“Belfast”: Film Review Podcast

Posted: January 14th, 2022 | Filed under: Cinema, Film Reviews Podcast | No Comments »

It is not unusual for folks visiting the neighborhood of their adolescence to conjure up visions from that time.

Memories sweet and sour.

Play pals. Incidents. Arguments. Ball games. First kiss.

The spot where you played pitch and catch with your dad. The grandfather of a buddy who had the coldest glass of water you ever tasted.

If you’re a filmmaker with the leverage of Kenneth Branagh, you get to make a film about it.

“Belfast” is the story, told mostly in black and white, of his neighborhood in 1969, at the beginning of the Protestant vs. Catholic turmoil.

For more insight, and my take on the movie, which is beloved by many, listen to the podcast below.

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“The Lost Daughter”: Film Review Podcast

Posted: January 5th, 2022 | Filed under: Cinema, Film Reviews Podcast | 2 Comments »

I am an admirer of Maggie Gyllenhaal’s acting.

Even more so perhaps, the bold and courageous choices she’s made throughout her career in the films and part she chooses.

“Secretary” and “42d Street” immediately come to mind. But there are others.

So, I am not surprised in her first foray into the director/ screenwriter’s chair, she would choose difficult, disturbing subject matter.

“The Lost Daughter,” streaming on Netflix, takes a look at motherhood and careers, sometime out of balance. How choices have to be made by good women, good mothers, caring women, feeling a compulsion to escape.

The movie features Olivia Coleman as Leda, a fortysomething professor on solo vacation in the Greek Isles. Looking for solitude. That is shattered by visions from her mothering past instigated by her interaction with a younger woman, struggling with motherhood. (Dakota Johnson)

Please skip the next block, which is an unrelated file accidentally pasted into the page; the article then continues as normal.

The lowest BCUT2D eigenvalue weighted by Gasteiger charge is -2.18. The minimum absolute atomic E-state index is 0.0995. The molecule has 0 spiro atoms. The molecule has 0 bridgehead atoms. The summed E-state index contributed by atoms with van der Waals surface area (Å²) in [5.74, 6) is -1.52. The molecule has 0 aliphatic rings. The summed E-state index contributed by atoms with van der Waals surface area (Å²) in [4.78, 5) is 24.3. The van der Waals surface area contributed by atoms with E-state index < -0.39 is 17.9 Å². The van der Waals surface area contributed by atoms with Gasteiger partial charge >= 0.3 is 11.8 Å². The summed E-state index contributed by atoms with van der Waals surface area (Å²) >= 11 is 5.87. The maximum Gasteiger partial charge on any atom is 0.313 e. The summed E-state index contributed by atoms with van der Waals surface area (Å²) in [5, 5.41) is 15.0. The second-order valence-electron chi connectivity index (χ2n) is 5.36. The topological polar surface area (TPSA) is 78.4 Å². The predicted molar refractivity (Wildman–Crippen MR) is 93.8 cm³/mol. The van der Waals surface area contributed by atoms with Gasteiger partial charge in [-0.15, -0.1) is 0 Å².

In flashbacks, star on the rise Jesse Buckley plays Leda, trying to cope with her two adolescent daughters, and a burgeoning academic career.

For more info and insight on this excellent adult drama, listen to my podcast below.

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“Don’t Look Up”: Film Review Podcast

Posted: December 26th, 2021 | Filed under: Cinema, Film Reviews Podcast | 4 Comments »

DON’T LOOK UP (L to R) JENNIFER LAWRENCE as KATE DIBIASKY, LEONARDO DICAPRIO as DR. RANDALL MINDY. Cr. NIKO TAVERNISE/NETFLIX © 2021

OK, no reason to mince words.

This film was a major disappointment.

Starring Jennifer Lawrence and Leo DeCaprio, who are excellent actually despite what they’ve been given to work with, it’s about the discovery of a comet that’s certain to doom earth. Like extinctionn of dinosauer stuff.

And what happens when the duo tries to warn authorities and the populace.

It’s written and directed by Adam McKay, who seriously misses the mark.

I have a theory as to the major conceptual flaw that the endeavor suffers.

To learn more details about the movie and this adroit observation of mine, you’ll need to listen to the podcast below.

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— c d kaplan


“Office Christmas Party”: Film Review Podcast

Posted: December 20th, 2021 | Filed under: Cinema, Film Reviews Podcast | No Comments »

Hear me now and believe me later.

“Office Christmas Party” is really silly.

And, kind of stupid.

But, one guy’s opinion, it’s really funny.

And, it is my favorite holiday movie of the moment.

I saw it years ago in the theater. Smiled most all of the way through. Ran across it on cable last week. And it’s playing right now on FX, this Monday night before Christmas.

I remained bemused as I recorded my more informative podcast review, which you can listen to below. Continuing to feel the same as I write this tease of a review.